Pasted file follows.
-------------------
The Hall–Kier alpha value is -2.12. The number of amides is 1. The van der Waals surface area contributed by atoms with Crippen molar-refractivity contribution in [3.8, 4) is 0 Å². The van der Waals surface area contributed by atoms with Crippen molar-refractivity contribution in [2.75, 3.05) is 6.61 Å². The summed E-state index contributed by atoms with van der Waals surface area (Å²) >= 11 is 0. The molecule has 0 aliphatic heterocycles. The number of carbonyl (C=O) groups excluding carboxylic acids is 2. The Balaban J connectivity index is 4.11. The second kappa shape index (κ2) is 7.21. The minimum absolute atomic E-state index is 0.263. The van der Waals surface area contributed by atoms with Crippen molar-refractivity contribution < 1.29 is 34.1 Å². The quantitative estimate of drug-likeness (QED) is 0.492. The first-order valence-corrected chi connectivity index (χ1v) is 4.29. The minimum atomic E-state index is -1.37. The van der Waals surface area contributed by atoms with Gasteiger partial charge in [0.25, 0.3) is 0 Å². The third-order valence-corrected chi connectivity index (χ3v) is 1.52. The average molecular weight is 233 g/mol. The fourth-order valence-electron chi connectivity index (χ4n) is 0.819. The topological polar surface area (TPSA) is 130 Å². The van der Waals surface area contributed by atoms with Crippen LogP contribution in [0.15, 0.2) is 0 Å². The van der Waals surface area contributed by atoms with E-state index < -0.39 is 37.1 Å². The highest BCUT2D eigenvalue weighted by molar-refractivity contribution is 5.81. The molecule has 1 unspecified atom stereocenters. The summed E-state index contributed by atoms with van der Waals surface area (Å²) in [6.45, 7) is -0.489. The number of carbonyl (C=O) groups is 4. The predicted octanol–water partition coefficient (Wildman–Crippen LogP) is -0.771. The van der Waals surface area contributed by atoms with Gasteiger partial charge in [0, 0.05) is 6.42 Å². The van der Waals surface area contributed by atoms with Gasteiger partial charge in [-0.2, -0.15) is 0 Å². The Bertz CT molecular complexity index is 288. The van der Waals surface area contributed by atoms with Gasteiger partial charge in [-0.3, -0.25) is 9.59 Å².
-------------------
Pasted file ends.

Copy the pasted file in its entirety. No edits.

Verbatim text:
The Hall–Kier alpha value is -2.12. The number of amides is 1. The van der Waals surface area contributed by atoms with Crippen molar-refractivity contribution in [3.8, 4) is 0 Å². The van der Waals surface area contributed by atoms with Crippen molar-refractivity contribution in [2.75, 3.05) is 6.61 Å². The summed E-state index contributed by atoms with van der Waals surface area (Å²) >= 11 is 0. The molecule has 0 aliphatic heterocycles. The number of carbonyl (C=O) groups excluding carboxylic acids is 2. The Balaban J connectivity index is 4.11. The second kappa shape index (κ2) is 7.21. The minimum absolute atomic E-state index is 0.263. The van der Waals surface area contributed by atoms with Crippen molar-refractivity contribution < 1.29 is 34.1 Å². The quantitative estimate of drug-likeness (QED) is 0.492. The first-order valence-corrected chi connectivity index (χ1v) is 4.29. The minimum atomic E-state index is -1.37. The van der Waals surface area contributed by atoms with Gasteiger partial charge in [0.25, 0.3) is 0 Å². The third-order valence-corrected chi connectivity index (χ3v) is 1.52. The average molecular weight is 233 g/mol. The fourth-order valence-electron chi connectivity index (χ4n) is 0.819. The topological polar surface area (TPSA) is 130 Å². The van der Waals surface area contributed by atoms with Crippen LogP contribution in [0.15, 0.2) is 0 Å². The van der Waals surface area contributed by atoms with E-state index < -0.39 is 37.1 Å². The highest BCUT2D eigenvalue weighted by molar-refractivity contribution is 5.81. The molecule has 1 unspecified atom stereocenters. The summed E-state index contributed by atoms with van der Waals surface area (Å²) in [6.45, 7) is -0.489. The number of carbonyl (C=O) groups is 4. The predicted octanol–water partition coefficient (Wildman–Crippen LogP) is -0.771. The van der Waals surface area contributed by atoms with Gasteiger partial charge in [0, 0.05) is 6.42 Å². The van der Waals surface area contributed by atoms with Gasteiger partial charge in [-0.2, -0.15) is 0 Å². The Bertz CT molecular complexity index is 288. The van der Waals surface area contributed by atoms with Gasteiger partial charge in [-0.3, -0.25) is 9.59 Å².